11" IjKEAI HISTORICAL AGES. 333
of age. This poem was sent, by the friends of Phillis, to
the Countess of Huntingdon, the distinguished patroness
of Whitefield in England; and it procured from that lady
an invitation to Phillis to visit England, which she did,
by the consent of her master. Though she was intro¬
duced to nrrny distinguished persons, and treated with
much attention in England, she returned to America the
same modest, unassuming young woman as when she left
it. What would have completely overset some minds in
such circumstances, produced no unfavorable influence
Hail, happy saint, on thine immortal throne,
Possest of glory, life, and bliss unknown ;
We hear no more the music of thy tongue,
Thy wonted auditories cease to throng.
Thy sermons in unequall'd accents flow'd,
And every bosom with devotion glow'd ;
Thou didst in strains of eloquence refin'd
Inflame the heart, and captivate the mind.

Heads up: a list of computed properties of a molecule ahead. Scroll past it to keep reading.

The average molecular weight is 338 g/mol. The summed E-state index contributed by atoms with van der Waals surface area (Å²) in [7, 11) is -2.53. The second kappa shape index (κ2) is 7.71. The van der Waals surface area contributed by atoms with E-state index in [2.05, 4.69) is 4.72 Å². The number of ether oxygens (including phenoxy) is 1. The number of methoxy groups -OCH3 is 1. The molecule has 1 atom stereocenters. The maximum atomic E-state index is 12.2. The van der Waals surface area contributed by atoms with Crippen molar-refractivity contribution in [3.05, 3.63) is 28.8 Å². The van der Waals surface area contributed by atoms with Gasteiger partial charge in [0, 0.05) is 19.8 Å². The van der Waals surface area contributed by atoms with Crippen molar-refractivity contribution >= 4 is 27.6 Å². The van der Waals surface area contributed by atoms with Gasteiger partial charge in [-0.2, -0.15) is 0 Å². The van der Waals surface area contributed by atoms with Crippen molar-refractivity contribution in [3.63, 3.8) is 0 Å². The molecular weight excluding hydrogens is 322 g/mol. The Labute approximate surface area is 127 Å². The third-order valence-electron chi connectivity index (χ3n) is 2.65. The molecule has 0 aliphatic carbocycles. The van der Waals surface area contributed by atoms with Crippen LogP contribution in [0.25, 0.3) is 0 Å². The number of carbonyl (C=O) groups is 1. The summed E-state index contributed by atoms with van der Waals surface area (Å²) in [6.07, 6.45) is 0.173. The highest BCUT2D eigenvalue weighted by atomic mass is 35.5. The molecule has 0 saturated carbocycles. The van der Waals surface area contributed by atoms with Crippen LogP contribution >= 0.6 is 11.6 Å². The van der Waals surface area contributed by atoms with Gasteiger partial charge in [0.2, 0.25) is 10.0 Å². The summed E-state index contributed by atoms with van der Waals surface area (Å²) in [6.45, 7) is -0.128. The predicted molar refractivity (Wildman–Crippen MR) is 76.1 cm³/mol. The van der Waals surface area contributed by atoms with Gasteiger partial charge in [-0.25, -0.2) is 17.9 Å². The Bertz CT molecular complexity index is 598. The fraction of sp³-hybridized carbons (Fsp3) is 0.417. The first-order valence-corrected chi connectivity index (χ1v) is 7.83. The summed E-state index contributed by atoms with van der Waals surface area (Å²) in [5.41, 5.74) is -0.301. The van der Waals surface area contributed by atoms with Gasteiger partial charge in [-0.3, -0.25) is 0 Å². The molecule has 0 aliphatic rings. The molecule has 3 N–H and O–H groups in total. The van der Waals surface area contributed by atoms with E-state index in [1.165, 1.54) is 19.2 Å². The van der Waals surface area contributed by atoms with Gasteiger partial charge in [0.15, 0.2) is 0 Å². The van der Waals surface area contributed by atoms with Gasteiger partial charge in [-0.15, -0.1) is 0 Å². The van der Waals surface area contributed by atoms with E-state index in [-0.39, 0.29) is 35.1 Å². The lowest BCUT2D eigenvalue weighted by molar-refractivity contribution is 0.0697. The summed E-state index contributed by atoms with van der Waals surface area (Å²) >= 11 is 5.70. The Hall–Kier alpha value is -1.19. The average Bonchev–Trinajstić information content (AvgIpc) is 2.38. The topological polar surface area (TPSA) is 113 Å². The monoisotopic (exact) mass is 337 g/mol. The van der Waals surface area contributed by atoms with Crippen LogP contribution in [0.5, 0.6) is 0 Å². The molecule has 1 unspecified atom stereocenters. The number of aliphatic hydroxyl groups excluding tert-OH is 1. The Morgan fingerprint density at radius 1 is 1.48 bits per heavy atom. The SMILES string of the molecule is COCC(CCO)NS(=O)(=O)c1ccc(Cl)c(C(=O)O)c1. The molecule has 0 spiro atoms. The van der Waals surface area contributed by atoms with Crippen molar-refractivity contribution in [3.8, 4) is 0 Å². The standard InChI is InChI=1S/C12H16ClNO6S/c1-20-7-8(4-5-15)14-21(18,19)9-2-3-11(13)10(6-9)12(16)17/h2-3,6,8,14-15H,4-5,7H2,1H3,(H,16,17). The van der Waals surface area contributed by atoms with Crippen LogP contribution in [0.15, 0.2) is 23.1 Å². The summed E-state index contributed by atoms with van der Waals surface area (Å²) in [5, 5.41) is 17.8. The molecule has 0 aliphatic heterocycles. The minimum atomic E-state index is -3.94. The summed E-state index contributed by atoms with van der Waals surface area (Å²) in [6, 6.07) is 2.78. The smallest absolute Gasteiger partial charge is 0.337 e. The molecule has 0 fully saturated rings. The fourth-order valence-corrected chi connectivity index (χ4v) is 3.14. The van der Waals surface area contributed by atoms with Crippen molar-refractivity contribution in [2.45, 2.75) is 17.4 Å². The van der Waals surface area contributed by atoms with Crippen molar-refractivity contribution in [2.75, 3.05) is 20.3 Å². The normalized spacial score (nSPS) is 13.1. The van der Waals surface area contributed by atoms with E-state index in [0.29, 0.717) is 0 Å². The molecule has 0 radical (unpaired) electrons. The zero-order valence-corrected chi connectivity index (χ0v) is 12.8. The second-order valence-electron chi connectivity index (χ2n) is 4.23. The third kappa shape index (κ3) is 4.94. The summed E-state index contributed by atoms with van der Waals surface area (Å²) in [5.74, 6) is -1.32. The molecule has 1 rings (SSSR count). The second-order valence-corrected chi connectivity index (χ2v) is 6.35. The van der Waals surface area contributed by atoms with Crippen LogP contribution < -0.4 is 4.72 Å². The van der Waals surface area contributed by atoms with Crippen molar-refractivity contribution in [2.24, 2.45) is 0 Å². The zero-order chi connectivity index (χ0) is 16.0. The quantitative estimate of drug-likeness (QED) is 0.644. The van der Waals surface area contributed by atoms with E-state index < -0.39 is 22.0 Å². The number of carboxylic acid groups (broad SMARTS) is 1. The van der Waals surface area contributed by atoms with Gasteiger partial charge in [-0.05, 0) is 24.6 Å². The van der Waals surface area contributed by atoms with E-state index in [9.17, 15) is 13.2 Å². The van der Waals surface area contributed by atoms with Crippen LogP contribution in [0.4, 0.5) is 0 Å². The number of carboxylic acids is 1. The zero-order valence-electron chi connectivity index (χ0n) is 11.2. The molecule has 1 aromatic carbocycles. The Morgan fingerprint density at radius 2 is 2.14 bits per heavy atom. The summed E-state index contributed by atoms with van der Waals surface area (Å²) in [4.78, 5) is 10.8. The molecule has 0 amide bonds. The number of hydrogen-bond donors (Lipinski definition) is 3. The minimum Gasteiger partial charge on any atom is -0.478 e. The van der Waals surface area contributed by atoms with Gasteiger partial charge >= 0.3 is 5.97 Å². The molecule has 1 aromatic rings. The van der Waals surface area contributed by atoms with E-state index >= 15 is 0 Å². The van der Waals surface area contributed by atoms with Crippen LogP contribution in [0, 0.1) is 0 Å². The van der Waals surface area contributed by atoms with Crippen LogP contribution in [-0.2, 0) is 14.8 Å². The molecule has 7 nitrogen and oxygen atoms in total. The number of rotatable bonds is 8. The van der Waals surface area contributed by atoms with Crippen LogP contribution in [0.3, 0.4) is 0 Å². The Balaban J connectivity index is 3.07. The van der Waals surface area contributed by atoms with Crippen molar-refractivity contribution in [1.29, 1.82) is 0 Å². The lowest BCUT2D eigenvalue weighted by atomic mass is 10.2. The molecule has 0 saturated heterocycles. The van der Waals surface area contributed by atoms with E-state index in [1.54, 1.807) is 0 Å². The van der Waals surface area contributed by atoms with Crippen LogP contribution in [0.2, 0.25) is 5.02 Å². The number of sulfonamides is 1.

Unhappy we the setting sun deplore,
So glorious once, but ah ! it shines no more.
Behold the prophet in his towering flight!
He leaves the earth for heaven's unmeasured height,
And worlds unknown receive him from our sight.
There Whitefield wings with rapid course his way,
And sails to Zion through vast seas of day.
The following is the commencement of a poem on the
works of Providence:
Arise, my soul, on wings enraptur'd rise,
To praise the monarch of the earth and skies,
Whose goodness and beneficence appear,
As round the centre moves the rolling year,
Or when the morning glows with rosy charms,
Or the sun slumbers in the ocean's arms :
Of light divine be a rich portion lant,
To guide my soul, and favor my intent:
Celestial muse, my arduous flight sustain,
And raise my mind to a seraphic strain.
Phillis's harp was early unstruDg on earth, but, it is
hoped, to be tuned to sublimer melody in heaven. She